A heavily armed man opened fire on a high-speed train traveling from Amsterdam to Paris on Friday, injuring at least two people before being overpowered by passengers.
The motives behind the attack were not immediately known, although a spokesman for the interior minister said: "It is too early to speak of a terrorist link."
Despite this, as of 9:00 pm, counter-terror police have now taken over the investigation, according to the British Guardian.
A spokesman for the French state rail company SNCF said that the assailant was armed with guns and knives but gave no further details about the attack.
The spokesman had said earlier that three people were injured, two of them seriously, and that at least one suffered gunshot wounds.
An American and a Briton were reportedly among those injured - and at least one official stated to the Guardian that they seemed to have been specifically targeted.
The gunman was arrested after the train pulled into the station in the northern French town of Arras, the SNCF spokesman told AFP. He has allegedly said nothing since his arrest.
As of 9:20 pm local time, the gunman has now been identified as a 26 year-old Moroccan man, a police official stated on French station i-Tele.
"The passengers are safe, the situation has been brought under control," train operator Thalys said on Twitter.
French Interior Minister Bernard Cazeneuve was heading to Arras in the wake of the incident, which occurred shortly after 6:00 pm, his ministry said.
His spokesman Pierre-Henry Brandet confirmed to AFP that a man had opened fire on the train but said that at this stage "we do not know his motives."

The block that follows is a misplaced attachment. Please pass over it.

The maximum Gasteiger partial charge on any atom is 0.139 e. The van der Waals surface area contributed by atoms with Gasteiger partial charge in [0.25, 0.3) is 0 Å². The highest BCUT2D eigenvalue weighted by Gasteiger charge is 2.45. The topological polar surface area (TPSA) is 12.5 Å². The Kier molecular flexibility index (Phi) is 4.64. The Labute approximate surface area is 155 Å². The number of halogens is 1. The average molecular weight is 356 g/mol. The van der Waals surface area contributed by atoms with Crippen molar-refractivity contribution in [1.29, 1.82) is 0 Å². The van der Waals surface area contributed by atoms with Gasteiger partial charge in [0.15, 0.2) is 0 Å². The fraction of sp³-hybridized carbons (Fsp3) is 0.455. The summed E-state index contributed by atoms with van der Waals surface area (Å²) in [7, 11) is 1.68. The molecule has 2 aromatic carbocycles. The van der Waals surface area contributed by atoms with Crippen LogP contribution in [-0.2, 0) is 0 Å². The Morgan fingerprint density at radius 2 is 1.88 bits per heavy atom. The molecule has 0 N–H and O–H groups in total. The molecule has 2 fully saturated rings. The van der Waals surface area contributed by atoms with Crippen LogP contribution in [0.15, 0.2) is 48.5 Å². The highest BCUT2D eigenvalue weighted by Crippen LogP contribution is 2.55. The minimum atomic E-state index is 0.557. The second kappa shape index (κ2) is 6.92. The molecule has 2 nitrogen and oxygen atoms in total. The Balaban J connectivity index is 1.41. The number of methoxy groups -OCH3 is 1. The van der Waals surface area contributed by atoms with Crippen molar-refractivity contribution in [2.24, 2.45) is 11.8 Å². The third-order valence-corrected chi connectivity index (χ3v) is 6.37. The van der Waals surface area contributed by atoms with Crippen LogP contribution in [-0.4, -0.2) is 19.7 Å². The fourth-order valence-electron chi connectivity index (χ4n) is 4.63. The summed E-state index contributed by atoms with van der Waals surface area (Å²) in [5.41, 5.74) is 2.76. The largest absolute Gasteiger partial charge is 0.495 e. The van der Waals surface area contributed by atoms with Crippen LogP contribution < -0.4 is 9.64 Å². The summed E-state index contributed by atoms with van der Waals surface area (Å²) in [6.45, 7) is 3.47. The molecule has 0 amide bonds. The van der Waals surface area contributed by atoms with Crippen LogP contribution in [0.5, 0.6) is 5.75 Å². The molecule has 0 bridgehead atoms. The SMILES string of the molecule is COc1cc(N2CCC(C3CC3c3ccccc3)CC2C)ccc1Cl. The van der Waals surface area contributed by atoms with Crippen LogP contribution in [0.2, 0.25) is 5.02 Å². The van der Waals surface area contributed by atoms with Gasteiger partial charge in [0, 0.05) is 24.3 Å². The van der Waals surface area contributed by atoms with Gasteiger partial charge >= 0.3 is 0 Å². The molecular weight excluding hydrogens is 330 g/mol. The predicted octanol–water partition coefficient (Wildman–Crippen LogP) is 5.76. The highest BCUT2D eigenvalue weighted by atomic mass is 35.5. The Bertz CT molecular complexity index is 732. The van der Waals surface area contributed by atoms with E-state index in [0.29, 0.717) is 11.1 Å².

France on edge
The French actor Jean-Hugues Anglade, who appeared in the 1986 cult film "Betty Blue" staring Beatrice Dalle, was lightly injured, a witness told AFPon condition of anonymity.
Thalys said on its website that several trains had been delayed after the "intervention of security forces at Arras station".
"The train is at the station and emergency services are at the scene," said Thalys, which is jointly owned by the national rail companies of Belgium, France and Germany.
Shortly after 9:00 pm local time, French President Francois Hollande made a statement of solidarity with the wounded.
"I express my solidarity with the wounded from the attack on the train from Amsterdam to Paris," he said. "Everything is being done to shed light on this tragedy."
France remains on edge after Islamic extremists attacked the satirical magazine Charlie Hebdo and a Jewish supermarket in Paris in January.
In June, a man beheaded his boss and tried to blow up a gas plant in southern France in what prosecutors say was an attack inspired by the Islamic State group.
(Arutz Sheva’s North American desk is keeping you updated until the start of Shabbat in New York. The time posted automatically on all Arutz Sheva articles, however, is Israeli time.)